Maybe you’ve been enjoying Crapalachia (Excerpt) as much as everybody else these days – or perhaps you’re just a big fan of the Appalachians (and hopefully not MTV’s Buckwild). Either way, you should get a kick out of Scott Hubener’s The Space In-between project. The photography series “documents the landscape and residents along U.S. Route 23, between Asheville, North Carolina, and Johnson City, Tennessee.”
“On the outside, she was immaculately poised, always elegantly dressed, with perfectly cut, silver hair; witty, brilliant company, properly opinionated, impatient with compromise or cant, what the book blurbs called ‘fiercely intelligent.’ But this came at a cost.” Jenny Diski‘s husband, the poet Ian Patterson, remembers his wife for The Guardian.
Before his death of natural causes in 2008, Henry Gustave Molaison had the world’s most famous brain. At 27, Molaison permanently lost the ability to form new memories, which led to him spending the rest of his life in “thirty-second loops of awareness.” In the LRB, Mike Jay reviews a new book on Molaison, Permanent Present Tense.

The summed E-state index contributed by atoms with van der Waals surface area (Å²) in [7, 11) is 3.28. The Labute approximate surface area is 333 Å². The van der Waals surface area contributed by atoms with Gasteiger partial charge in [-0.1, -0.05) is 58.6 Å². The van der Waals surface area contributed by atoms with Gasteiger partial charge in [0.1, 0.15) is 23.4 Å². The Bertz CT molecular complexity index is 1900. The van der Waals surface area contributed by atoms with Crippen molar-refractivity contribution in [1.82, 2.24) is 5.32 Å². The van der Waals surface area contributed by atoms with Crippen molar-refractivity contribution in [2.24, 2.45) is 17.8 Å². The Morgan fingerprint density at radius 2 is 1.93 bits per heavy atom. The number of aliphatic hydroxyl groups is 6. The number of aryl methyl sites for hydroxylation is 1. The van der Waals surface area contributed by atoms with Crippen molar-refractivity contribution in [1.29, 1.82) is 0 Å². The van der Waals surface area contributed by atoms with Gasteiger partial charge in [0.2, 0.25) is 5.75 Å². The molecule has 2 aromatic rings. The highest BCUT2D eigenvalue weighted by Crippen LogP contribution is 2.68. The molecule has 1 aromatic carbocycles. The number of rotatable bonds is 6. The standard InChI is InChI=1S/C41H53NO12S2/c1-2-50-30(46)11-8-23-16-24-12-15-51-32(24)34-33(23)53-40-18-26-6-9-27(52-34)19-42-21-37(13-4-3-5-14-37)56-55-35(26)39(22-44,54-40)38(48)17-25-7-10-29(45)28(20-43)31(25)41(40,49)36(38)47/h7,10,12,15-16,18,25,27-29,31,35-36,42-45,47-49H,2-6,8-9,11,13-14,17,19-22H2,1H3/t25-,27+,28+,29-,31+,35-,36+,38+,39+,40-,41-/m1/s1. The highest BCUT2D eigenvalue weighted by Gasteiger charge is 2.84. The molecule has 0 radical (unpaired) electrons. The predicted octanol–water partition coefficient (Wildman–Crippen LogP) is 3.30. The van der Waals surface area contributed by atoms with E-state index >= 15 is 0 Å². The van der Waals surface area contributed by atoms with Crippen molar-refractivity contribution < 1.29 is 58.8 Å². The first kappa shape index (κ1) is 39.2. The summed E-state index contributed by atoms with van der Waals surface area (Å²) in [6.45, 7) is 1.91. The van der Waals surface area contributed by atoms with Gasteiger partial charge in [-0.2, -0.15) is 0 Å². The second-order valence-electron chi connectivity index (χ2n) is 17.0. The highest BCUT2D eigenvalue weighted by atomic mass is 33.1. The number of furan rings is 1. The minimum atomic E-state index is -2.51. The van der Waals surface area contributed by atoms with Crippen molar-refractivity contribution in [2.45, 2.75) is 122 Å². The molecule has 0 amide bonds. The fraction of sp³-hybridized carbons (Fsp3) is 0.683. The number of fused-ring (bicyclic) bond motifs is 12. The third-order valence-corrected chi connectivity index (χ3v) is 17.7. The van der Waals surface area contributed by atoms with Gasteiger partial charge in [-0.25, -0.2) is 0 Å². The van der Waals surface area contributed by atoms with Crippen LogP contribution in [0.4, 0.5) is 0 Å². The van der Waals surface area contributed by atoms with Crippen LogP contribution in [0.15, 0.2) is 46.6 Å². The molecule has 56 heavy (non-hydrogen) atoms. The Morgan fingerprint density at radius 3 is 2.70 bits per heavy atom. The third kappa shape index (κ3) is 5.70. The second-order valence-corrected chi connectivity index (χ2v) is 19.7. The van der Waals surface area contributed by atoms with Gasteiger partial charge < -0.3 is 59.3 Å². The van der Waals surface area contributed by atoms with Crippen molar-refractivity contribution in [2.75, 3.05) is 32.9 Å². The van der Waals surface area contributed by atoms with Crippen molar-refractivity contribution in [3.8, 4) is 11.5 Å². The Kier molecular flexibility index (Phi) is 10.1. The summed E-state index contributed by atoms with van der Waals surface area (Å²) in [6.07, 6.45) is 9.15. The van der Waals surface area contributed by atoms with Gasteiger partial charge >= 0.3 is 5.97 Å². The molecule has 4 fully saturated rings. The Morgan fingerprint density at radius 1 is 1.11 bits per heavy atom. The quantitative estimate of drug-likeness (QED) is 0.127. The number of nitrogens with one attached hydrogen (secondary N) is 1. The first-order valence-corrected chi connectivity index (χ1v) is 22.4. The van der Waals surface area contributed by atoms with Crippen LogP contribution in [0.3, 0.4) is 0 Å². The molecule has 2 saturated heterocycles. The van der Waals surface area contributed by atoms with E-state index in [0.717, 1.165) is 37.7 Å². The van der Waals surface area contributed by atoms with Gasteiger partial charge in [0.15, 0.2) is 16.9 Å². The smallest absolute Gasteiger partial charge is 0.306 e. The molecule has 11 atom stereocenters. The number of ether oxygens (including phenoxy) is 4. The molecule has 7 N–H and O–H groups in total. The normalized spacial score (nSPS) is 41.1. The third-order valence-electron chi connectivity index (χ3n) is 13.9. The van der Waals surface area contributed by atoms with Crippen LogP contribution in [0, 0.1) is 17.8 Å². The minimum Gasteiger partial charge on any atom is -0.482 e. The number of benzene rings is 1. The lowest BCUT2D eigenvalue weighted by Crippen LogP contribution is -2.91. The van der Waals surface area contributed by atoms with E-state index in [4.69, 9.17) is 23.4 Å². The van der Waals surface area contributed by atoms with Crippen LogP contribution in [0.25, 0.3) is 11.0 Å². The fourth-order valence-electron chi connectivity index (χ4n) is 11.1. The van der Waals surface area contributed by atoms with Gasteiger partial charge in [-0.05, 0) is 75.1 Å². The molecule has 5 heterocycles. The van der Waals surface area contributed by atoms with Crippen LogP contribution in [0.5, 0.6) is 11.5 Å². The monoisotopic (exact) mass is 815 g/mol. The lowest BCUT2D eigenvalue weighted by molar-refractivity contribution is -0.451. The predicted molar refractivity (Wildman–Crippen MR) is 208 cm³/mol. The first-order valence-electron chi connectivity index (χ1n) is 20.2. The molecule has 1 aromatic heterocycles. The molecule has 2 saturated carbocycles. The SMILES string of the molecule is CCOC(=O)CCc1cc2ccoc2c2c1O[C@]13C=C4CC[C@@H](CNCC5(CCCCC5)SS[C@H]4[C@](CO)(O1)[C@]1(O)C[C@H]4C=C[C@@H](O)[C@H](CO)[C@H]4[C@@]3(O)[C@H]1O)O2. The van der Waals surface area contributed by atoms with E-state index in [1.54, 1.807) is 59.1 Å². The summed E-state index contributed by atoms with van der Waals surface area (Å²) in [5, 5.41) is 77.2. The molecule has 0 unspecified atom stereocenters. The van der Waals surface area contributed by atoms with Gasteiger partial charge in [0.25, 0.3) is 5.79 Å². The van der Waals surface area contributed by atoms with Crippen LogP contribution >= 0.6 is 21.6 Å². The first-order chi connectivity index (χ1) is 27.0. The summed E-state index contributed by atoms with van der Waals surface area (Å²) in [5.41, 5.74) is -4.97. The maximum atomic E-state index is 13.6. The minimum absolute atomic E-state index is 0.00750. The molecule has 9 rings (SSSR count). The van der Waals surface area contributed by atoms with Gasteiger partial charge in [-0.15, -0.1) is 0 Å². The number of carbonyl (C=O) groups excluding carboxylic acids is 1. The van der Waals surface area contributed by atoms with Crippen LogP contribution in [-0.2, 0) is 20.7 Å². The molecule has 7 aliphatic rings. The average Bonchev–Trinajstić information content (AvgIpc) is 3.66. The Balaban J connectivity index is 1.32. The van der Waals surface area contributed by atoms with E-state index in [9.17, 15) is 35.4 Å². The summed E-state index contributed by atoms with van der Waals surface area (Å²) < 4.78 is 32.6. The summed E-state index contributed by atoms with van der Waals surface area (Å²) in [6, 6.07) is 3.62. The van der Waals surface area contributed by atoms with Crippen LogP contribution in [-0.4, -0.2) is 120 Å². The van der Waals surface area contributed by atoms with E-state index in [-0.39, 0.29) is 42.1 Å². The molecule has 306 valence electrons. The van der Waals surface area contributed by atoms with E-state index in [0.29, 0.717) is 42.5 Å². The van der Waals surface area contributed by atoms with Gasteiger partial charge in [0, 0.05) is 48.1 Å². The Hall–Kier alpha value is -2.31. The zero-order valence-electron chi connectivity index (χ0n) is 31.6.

“The voices you hear when you sit down to write lead you to believe that you’re a character in the novel you’re writing even though metafiction hasn’t been invented yet.” If this applies to you, you might be in a Muriel Spark novel according to Maud Newton’s article at The Toast. We aren’t surprised that Newton wrote this because Spark made her 2010 Year in Reading post.
The New York Public Library released more than 180,000 of its public-domain items, ranging from maps and manuscripts to ancient texts and sheet music. The files can be downloaded on the library’s website, available to the public without restriction.